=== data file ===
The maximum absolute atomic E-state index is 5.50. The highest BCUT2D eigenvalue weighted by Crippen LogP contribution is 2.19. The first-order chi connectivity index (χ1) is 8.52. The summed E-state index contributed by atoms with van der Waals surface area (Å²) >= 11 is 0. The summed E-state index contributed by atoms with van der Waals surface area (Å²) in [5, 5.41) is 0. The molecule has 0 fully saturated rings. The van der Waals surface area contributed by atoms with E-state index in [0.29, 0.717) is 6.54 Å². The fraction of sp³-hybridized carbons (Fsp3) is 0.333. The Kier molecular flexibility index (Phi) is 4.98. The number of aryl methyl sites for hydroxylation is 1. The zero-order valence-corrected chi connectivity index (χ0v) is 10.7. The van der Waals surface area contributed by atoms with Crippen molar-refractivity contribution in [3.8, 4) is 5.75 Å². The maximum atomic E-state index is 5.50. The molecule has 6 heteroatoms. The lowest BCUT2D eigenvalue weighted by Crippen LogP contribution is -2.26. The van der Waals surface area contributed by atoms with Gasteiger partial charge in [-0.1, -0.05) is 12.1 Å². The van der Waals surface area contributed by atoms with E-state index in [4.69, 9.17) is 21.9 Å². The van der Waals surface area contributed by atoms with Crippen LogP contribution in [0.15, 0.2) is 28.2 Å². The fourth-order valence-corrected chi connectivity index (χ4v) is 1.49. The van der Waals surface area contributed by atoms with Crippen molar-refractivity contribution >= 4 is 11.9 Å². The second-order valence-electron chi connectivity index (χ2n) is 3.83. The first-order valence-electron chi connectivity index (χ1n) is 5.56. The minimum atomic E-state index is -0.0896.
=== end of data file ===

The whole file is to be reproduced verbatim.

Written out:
The maximum absolute atomic E-state index is 5.50. The highest BCUT2D eigenvalue weighted by Crippen LogP contribution is 2.19. The first-order chi connectivity index (χ1) is 8.52. The summed E-state index contributed by atoms with van der Waals surface area (Å²) >= 11 is 0. The summed E-state index contributed by atoms with van der Waals surface area (Å²) in [5, 5.41) is 0. The molecule has 0 fully saturated rings. The van der Waals surface area contributed by atoms with E-state index in [0.29, 0.717) is 6.54 Å². The fraction of sp³-hybridized carbons (Fsp3) is 0.333. The Kier molecular flexibility index (Phi) is 4.98. The number of aryl methyl sites for hydroxylation is 1. The zero-order valence-corrected chi connectivity index (χ0v) is 10.7. The van der Waals surface area contributed by atoms with Crippen molar-refractivity contribution in [3.8, 4) is 5.75 Å². The maximum atomic E-state index is 5.50. The molecule has 6 heteroatoms. The lowest BCUT2D eigenvalue weighted by Crippen LogP contribution is -2.26. The van der Waals surface area contributed by atoms with Gasteiger partial charge in [-0.1, -0.05) is 12.1 Å². The van der Waals surface area contributed by atoms with E-state index in [4.69, 9.17) is 21.9 Å². The van der Waals surface area contributed by atoms with Crippen LogP contribution in [0.15, 0.2) is 28.2 Å². The fourth-order valence-corrected chi connectivity index (χ4v) is 1.49. The van der Waals surface area contributed by atoms with Crippen molar-refractivity contribution >= 4 is 11.9 Å². The second-order valence-electron chi connectivity index (χ2n) is 3.83. The first-order valence-electron chi connectivity index (χ1n) is 5.56. The minimum atomic E-state index is -0.0896.